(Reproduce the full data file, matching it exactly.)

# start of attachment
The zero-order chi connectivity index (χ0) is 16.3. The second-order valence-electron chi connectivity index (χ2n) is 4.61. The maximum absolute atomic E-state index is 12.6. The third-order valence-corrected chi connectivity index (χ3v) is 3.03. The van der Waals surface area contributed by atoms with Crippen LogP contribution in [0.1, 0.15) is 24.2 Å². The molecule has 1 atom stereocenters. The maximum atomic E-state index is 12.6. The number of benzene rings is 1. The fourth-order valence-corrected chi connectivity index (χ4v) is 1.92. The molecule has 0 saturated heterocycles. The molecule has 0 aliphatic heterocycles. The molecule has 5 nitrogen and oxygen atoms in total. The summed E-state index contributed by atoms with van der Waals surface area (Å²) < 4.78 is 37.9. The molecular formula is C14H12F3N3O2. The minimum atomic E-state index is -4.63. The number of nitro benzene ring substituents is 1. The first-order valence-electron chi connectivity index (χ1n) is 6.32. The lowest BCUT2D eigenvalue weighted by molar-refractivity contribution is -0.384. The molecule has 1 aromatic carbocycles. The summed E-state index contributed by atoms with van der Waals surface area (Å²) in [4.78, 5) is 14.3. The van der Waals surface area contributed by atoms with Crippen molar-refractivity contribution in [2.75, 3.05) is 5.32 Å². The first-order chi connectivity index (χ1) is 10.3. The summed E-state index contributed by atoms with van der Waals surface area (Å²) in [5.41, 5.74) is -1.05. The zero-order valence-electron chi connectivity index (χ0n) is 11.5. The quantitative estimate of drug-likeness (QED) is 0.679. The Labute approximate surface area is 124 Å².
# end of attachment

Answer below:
The zero-order chi connectivity index (χ0) is 16.3. The second-order valence-electron chi connectivity index (χ2n) is 4.61. The maximum absolute atomic E-state index is 12.6. The third-order valence-corrected chi connectivity index (χ3v) is 3.03. The van der Waals surface area contributed by atoms with Crippen LogP contribution in [0.1, 0.15) is 24.2 Å². The molecule has 1 atom stereocenters. The maximum atomic E-state index is 12.6. The number of benzene rings is 1. The fourth-order valence-corrected chi connectivity index (χ4v) is 1.92. The molecule has 0 saturated heterocycles. The molecule has 0 aliphatic heterocycles. The molecule has 5 nitrogen and oxygen atoms in total. The summed E-state index contributed by atoms with van der Waals surface area (Å²) < 4.78 is 37.9. The molecular formula is C14H12F3N3O2. The minimum atomic E-state index is -4.63. The number of nitro benzene ring substituents is 1. The first-order valence-electron chi connectivity index (χ1n) is 6.32. The lowest BCUT2D eigenvalue weighted by molar-refractivity contribution is -0.384. The molecule has 1 aromatic carbocycles. The summed E-state index contributed by atoms with van der Waals surface area (Å²) in [4.78, 5) is 14.3. The van der Waals surface area contributed by atoms with Crippen molar-refractivity contribution in [2.75, 3.05) is 5.32 Å². The first-order chi connectivity index (χ1) is 10.3. The summed E-state index contributed by atoms with van der Waals surface area (Å²) in [5.41, 5.74) is -1.05. The zero-order valence-electron chi connectivity index (χ0n) is 11.5. The quantitative estimate of drug-likeness (QED) is 0.679. The Labute approximate surface area is 124 Å².